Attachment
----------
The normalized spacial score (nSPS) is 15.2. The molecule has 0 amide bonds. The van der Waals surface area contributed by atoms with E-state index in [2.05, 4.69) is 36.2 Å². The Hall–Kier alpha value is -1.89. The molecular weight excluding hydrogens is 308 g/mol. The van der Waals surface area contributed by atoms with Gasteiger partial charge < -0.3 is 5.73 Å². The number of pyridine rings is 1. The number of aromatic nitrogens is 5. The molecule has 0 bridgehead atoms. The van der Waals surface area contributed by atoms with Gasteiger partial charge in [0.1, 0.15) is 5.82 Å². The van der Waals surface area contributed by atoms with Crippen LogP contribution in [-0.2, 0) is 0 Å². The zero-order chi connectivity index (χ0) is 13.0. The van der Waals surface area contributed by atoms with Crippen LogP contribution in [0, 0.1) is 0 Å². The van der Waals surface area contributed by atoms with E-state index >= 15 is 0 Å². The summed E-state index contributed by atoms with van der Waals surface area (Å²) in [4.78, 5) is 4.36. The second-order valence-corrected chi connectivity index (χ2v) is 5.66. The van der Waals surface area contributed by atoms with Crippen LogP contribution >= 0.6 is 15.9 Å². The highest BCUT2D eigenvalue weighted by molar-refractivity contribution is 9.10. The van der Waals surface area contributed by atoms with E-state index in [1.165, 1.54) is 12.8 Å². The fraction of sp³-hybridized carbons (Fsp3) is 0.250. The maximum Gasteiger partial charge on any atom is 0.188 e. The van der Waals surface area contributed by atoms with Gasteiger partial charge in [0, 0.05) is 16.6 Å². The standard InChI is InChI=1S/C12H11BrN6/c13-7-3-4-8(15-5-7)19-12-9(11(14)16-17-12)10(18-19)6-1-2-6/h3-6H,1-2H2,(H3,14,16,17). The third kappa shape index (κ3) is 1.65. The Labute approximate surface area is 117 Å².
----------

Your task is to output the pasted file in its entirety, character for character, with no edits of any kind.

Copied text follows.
The normalized spacial score (nSPS) is 15.2. The molecule has 0 amide bonds. The van der Waals surface area contributed by atoms with E-state index in [2.05, 4.69) is 36.2 Å². The Hall–Kier alpha value is -1.89. The molecular weight excluding hydrogens is 308 g/mol. The van der Waals surface area contributed by atoms with Gasteiger partial charge < -0.3 is 5.73 Å². The number of pyridine rings is 1. The number of aromatic nitrogens is 5. The molecule has 0 bridgehead atoms. The van der Waals surface area contributed by atoms with Gasteiger partial charge in [0.1, 0.15) is 5.82 Å². The van der Waals surface area contributed by atoms with Crippen LogP contribution in [-0.2, 0) is 0 Å². The zero-order chi connectivity index (χ0) is 13.0. The van der Waals surface area contributed by atoms with Crippen LogP contribution in [0, 0.1) is 0 Å². The van der Waals surface area contributed by atoms with E-state index >= 15 is 0 Å². The summed E-state index contributed by atoms with van der Waals surface area (Å²) in [4.78, 5) is 4.36. The second-order valence-corrected chi connectivity index (χ2v) is 5.66. The van der Waals surface area contributed by atoms with Crippen LogP contribution >= 0.6 is 15.9 Å². The highest BCUT2D eigenvalue weighted by molar-refractivity contribution is 9.10. The van der Waals surface area contributed by atoms with E-state index in [1.165, 1.54) is 12.8 Å². The fraction of sp³-hybridized carbons (Fsp3) is 0.250. The maximum Gasteiger partial charge on any atom is 0.188 e. The van der Waals surface area contributed by atoms with Gasteiger partial charge in [0, 0.05) is 16.6 Å². The standard InChI is InChI=1S/C12H11BrN6/c13-7-3-4-8(15-5-7)19-12-9(11(14)16-17-12)10(18-19)6-1-2-6/h3-6H,1-2H2,(H3,14,16,17). The third kappa shape index (κ3) is 1.65. The Labute approximate surface area is 117 Å².